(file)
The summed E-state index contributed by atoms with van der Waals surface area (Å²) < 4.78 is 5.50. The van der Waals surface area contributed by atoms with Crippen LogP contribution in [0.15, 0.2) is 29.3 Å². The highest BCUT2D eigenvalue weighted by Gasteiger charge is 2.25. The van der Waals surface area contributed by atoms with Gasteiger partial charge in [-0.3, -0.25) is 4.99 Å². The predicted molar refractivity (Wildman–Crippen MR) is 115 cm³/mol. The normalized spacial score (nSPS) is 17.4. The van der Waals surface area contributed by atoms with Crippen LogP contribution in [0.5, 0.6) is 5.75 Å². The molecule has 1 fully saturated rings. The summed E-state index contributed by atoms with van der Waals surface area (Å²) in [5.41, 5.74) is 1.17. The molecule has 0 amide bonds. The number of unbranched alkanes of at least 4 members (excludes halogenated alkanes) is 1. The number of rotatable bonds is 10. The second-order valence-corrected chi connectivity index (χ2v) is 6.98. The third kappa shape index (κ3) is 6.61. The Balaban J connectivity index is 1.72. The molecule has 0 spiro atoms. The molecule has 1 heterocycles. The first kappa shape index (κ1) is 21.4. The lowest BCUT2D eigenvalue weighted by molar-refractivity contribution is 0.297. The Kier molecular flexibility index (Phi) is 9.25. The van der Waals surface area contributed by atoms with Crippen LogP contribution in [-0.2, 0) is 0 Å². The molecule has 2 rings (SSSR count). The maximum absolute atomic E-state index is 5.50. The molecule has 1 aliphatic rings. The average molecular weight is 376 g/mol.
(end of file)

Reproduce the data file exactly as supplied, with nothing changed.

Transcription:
The summed E-state index contributed by atoms with van der Waals surface area (Å²) < 4.78 is 5.50. The van der Waals surface area contributed by atoms with Crippen LogP contribution in [0.15, 0.2) is 29.3 Å². The highest BCUT2D eigenvalue weighted by Gasteiger charge is 2.25. The van der Waals surface area contributed by atoms with Gasteiger partial charge in [-0.3, -0.25) is 4.99 Å². The predicted molar refractivity (Wildman–Crippen MR) is 115 cm³/mol. The normalized spacial score (nSPS) is 17.4. The van der Waals surface area contributed by atoms with Crippen LogP contribution in [0.5, 0.6) is 5.75 Å². The molecule has 1 fully saturated rings. The summed E-state index contributed by atoms with van der Waals surface area (Å²) in [5.41, 5.74) is 1.17. The molecule has 0 amide bonds. The number of unbranched alkanes of at least 4 members (excludes halogenated alkanes) is 1. The number of rotatable bonds is 10. The second-order valence-corrected chi connectivity index (χ2v) is 6.98. The third kappa shape index (κ3) is 6.61. The Balaban J connectivity index is 1.72. The molecule has 0 spiro atoms. The molecule has 1 heterocycles. The first kappa shape index (κ1) is 21.4. The lowest BCUT2D eigenvalue weighted by molar-refractivity contribution is 0.297. The Kier molecular flexibility index (Phi) is 9.25. The van der Waals surface area contributed by atoms with Crippen LogP contribution in [-0.2, 0) is 0 Å². The molecule has 2 rings (SSSR count). The maximum absolute atomic E-state index is 5.50. The molecule has 1 aliphatic rings. The average molecular weight is 376 g/mol.